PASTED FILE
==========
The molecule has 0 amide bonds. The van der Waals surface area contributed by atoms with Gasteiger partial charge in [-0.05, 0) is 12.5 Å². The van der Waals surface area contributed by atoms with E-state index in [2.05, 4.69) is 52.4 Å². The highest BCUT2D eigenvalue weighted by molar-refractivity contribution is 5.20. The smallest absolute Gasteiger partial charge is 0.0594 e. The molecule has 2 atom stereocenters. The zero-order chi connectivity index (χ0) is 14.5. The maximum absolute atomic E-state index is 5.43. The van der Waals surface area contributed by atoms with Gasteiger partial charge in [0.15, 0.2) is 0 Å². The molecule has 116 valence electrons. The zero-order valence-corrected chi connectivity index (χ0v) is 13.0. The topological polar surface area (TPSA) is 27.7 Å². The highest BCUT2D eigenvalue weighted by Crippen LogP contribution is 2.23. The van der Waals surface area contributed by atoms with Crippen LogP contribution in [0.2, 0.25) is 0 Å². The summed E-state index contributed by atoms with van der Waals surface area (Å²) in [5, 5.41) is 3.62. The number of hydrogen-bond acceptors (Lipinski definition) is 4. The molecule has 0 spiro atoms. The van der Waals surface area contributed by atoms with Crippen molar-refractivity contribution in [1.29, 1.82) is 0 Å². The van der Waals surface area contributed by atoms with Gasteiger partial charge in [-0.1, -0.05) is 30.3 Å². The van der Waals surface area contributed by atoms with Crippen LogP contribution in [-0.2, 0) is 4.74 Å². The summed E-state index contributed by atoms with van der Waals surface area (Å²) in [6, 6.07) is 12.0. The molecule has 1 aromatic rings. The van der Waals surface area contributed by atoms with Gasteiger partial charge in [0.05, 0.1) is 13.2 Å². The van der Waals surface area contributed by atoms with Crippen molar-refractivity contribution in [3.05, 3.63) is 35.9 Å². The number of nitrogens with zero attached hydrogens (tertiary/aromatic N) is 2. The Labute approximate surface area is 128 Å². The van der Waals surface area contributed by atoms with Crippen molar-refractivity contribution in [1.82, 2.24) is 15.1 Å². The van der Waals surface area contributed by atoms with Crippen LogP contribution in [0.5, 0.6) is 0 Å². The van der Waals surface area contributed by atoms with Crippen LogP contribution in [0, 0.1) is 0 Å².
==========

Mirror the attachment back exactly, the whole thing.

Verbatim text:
The molecule has 0 amide bonds. The van der Waals surface area contributed by atoms with Gasteiger partial charge in [-0.05, 0) is 12.5 Å². The van der Waals surface area contributed by atoms with E-state index in [2.05, 4.69) is 52.4 Å². The highest BCUT2D eigenvalue weighted by molar-refractivity contribution is 5.20. The smallest absolute Gasteiger partial charge is 0.0594 e. The molecule has 2 atom stereocenters. The zero-order chi connectivity index (χ0) is 14.5. The maximum absolute atomic E-state index is 5.43. The van der Waals surface area contributed by atoms with Gasteiger partial charge in [0.15, 0.2) is 0 Å². The molecule has 116 valence electrons. The zero-order valence-corrected chi connectivity index (χ0v) is 13.0. The topological polar surface area (TPSA) is 27.7 Å². The highest BCUT2D eigenvalue weighted by Crippen LogP contribution is 2.23. The van der Waals surface area contributed by atoms with Crippen LogP contribution in [0.2, 0.25) is 0 Å². The summed E-state index contributed by atoms with van der Waals surface area (Å²) in [5, 5.41) is 3.62. The number of hydrogen-bond acceptors (Lipinski definition) is 4. The molecule has 0 spiro atoms. The van der Waals surface area contributed by atoms with Crippen molar-refractivity contribution in [1.29, 1.82) is 0 Å². The van der Waals surface area contributed by atoms with Gasteiger partial charge in [-0.1, -0.05) is 30.3 Å². The van der Waals surface area contributed by atoms with Crippen LogP contribution in [-0.2, 0) is 4.74 Å². The summed E-state index contributed by atoms with van der Waals surface area (Å²) in [6, 6.07) is 12.0. The molecule has 1 aromatic rings. The van der Waals surface area contributed by atoms with Gasteiger partial charge in [0.05, 0.1) is 13.2 Å². The van der Waals surface area contributed by atoms with Crippen molar-refractivity contribution in [3.05, 3.63) is 35.9 Å². The number of nitrogens with zero attached hydrogens (tertiary/aromatic N) is 2. The Labute approximate surface area is 128 Å². The van der Waals surface area contributed by atoms with Crippen molar-refractivity contribution in [1.82, 2.24) is 15.1 Å². The van der Waals surface area contributed by atoms with Crippen LogP contribution in [0.5, 0.6) is 0 Å². The van der Waals surface area contributed by atoms with Crippen LogP contribution in [0, 0.1) is 0 Å².